Tag education

Thinking of spring…

 Hi everyone! I hope you all had a good week! As you know, it is the goal of every wildlife rescuer to rehabilitate the animals in their care and release them back into the wild as soon as possible. For…

Colorado Cuties

 Hi everyone! I hope you all had a good week. My thoughts are with the people of Colorado right now, so I thought I’d write about a bat from there. I found an adorable species called the Long-legged Myotis. As…

Fruity floof

Hi everyone! I hope you all had a good week! Since the Japanese cherry blossoms are blooming in Washington, DC, I thought that I would write about a bat from Japan. I found an adorable fruit bat called the Mariana fruit bat. The Mariana fruit bat has dark brown to black fur covering most of its body with grey hairs throughout and a beautiful gold or pail brown neck floof. Mariana fruit bats live in tropical and subtropical climates of Japan, Guam and in the Marina islands. They like to roost in limestone forests, coconut groves, and vegetation. During the day they mostly sleep but they also groom, fly around, and climb around. They usually leave their roost to get dinner around sunset. Since these bats are fruit bats, they like to munch on fruit and occasionally flowers and leaves. Sadly, these bats are endangered. This is due to habitat loss caused by timber removal, natural disasters, and habitat destruction caused by non-native animals. They have also been hunted and killed as a crop pest. If you’d like to read more about these bats, you can read about them here.

Can engineering match the agile flap flaps??

Hi everyone! I hope you all had a good week! I was home sick all week, so I didn’t really do much. I read an article about a new study being worked on by engineers at the University of British Columbia. The researchers are studying bat flight to help them develop better drones and other aerial vehicles. First the engineers built an aluminum bat wing and putting it in a wind tunnel. They then made a 3D computer model of the wing. They are studying how air flow affects the way a bat flies. Next, the engineers will make a physical model of a bat. This model will be used to study a bat in motion. Information learned will be used to optimize drone flight. They are hoping to make drones that will fly like automated bats with flapping wings. Groups of drones will be able to fly in a flock and will be used by businesses and emergency response. If you would like to read more, you can find the article here.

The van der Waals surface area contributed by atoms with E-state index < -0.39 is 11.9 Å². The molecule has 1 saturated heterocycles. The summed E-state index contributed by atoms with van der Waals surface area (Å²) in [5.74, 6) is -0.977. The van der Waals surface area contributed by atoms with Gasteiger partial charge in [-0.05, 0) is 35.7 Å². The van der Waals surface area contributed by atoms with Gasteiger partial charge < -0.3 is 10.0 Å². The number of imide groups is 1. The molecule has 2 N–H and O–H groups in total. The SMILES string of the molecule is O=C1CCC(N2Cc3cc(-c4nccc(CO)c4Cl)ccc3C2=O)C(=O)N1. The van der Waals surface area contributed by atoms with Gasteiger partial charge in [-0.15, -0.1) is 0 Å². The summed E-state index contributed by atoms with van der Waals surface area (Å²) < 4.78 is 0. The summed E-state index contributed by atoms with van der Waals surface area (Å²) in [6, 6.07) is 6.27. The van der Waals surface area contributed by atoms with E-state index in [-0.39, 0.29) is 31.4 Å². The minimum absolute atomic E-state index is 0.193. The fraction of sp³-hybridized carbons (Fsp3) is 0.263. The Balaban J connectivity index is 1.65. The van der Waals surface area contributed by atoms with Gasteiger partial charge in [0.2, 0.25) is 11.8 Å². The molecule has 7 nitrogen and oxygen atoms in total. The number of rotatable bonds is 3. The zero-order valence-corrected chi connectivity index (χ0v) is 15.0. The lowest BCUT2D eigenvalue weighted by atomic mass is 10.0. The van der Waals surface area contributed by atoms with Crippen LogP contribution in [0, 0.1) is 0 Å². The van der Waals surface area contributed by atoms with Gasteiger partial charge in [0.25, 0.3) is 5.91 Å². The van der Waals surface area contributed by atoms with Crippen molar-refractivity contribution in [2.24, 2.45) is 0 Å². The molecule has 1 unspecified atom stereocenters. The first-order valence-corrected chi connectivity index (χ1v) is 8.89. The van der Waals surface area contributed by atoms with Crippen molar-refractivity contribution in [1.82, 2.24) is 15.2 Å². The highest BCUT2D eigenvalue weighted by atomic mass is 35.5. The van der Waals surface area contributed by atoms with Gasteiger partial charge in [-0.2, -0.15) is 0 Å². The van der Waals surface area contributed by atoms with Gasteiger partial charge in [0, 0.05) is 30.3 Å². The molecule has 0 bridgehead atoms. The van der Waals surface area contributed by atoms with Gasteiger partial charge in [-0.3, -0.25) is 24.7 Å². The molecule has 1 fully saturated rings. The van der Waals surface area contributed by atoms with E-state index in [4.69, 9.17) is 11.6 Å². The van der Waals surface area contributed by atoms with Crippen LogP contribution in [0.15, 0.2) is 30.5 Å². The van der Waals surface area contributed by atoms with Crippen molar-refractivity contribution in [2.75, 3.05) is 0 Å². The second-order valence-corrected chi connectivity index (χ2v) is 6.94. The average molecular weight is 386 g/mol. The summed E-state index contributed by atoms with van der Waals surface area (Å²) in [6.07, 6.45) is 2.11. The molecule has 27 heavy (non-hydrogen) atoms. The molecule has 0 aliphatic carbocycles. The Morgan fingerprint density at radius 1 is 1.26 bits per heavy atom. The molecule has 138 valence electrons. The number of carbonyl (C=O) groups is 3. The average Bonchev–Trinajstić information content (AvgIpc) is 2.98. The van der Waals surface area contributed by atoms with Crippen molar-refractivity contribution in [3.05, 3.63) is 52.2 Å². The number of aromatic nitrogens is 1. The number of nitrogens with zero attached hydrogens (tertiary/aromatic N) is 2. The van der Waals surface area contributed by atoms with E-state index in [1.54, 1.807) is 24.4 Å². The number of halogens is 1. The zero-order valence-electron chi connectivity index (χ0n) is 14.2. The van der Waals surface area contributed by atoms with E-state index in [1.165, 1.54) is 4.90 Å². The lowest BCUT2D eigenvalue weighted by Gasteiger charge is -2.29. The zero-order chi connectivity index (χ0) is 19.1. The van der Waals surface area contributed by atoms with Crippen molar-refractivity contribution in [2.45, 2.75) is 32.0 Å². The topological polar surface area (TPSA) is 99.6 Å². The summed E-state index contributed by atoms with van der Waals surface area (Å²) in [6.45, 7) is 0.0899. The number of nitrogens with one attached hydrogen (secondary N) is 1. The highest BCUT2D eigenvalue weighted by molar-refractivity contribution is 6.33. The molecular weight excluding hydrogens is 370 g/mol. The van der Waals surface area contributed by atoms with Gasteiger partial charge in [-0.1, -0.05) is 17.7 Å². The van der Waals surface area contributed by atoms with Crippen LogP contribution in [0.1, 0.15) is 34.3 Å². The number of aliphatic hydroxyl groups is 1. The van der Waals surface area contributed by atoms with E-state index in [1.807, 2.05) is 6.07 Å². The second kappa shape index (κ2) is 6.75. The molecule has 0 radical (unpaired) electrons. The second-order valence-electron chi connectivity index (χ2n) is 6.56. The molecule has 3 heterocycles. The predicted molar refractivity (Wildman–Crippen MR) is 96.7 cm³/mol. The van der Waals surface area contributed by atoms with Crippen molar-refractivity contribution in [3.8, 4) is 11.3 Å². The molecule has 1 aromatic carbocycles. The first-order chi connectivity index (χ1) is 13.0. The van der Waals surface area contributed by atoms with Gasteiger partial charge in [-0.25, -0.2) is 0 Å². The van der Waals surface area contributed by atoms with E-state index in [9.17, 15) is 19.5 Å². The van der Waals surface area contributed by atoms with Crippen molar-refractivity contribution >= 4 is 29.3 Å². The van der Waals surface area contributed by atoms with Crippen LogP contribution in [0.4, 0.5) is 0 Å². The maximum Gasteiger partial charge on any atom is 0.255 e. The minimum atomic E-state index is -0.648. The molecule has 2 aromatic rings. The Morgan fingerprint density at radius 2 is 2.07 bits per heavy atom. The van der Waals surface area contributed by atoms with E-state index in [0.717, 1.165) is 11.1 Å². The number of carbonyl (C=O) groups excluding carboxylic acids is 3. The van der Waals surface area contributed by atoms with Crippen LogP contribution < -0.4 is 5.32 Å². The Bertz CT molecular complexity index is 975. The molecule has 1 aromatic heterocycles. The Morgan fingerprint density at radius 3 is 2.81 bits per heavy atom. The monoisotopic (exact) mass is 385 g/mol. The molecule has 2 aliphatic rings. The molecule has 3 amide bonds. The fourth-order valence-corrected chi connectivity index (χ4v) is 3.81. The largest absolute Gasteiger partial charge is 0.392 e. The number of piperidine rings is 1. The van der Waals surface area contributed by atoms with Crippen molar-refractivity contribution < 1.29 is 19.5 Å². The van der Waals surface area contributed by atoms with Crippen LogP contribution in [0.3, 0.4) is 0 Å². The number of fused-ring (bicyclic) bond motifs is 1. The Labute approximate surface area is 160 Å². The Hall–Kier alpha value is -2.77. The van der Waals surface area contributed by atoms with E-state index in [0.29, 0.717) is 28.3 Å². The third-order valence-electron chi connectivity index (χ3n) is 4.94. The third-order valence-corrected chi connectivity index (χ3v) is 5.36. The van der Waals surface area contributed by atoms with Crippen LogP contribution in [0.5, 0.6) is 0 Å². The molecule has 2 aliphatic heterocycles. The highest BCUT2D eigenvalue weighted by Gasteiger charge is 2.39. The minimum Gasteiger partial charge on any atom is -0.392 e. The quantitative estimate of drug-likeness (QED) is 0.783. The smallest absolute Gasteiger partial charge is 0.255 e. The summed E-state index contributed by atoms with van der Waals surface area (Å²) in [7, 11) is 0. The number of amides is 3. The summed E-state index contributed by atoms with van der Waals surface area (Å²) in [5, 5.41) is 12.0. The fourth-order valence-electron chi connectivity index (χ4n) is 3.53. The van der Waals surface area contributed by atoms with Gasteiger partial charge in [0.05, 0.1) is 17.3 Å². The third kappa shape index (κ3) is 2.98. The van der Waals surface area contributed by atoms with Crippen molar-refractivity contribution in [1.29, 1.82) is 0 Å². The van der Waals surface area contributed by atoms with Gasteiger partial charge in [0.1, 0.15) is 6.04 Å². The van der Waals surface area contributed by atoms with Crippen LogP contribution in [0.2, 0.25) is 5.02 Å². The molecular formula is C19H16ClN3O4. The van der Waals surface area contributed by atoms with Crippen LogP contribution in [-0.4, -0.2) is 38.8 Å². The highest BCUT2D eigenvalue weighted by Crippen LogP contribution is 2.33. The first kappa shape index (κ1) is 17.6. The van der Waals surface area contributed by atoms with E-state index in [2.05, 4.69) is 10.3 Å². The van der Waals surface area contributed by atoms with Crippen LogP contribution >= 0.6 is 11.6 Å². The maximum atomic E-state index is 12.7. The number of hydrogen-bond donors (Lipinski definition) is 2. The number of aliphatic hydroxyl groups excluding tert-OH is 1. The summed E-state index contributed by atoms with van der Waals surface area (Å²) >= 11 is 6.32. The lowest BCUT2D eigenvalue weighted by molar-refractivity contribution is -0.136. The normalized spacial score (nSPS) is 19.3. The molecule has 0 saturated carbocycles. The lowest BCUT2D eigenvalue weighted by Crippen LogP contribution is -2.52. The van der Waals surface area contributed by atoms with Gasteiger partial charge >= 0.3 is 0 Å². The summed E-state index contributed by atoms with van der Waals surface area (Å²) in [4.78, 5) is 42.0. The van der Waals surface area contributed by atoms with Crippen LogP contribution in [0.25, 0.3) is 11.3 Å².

Hi everyone! I hope you all had a good week. I had a fabulous one because it was a holiday week and it snowed! Snow days are always especially fun! It’s been an exciting week at the Save Lucy Campaign. That’s because there is a cute new rescue. An adorable little Silver Haired bat was rescued a few days ago by the people working at the Hidden Oaks Nature Center in Annandale, VA. The bat is now being cared for by Save Lucy rehabilitators. The bat’s primary caretakers at Save Lucy have generously named him # 2019-19. Bats in rehabilitation are usually given numbers for names. However, seeing as no one wants their name to be a number, I think he needs a better name. Something sophisticated and grand. A name like Sherman! Since our newest addition is a Silver Haired bat, I thought I would write a little bit about them. They have beautiful black or, less commonly, dark brown fur. The hair on their back has lovely silver tips. These bats live throughout the United States and into Canada and Mexico. They haven’t been found anywhere above southeast Alaska though. One interesting fact about the Silver Haired bats is that they are one of the slowest flying bats in North America. If you would like to read more about silver haired bats in Alaska, you can do so here. I hope everyone has a fantastic week!

Spring in Louisiana: Love in the air, bats in the gym!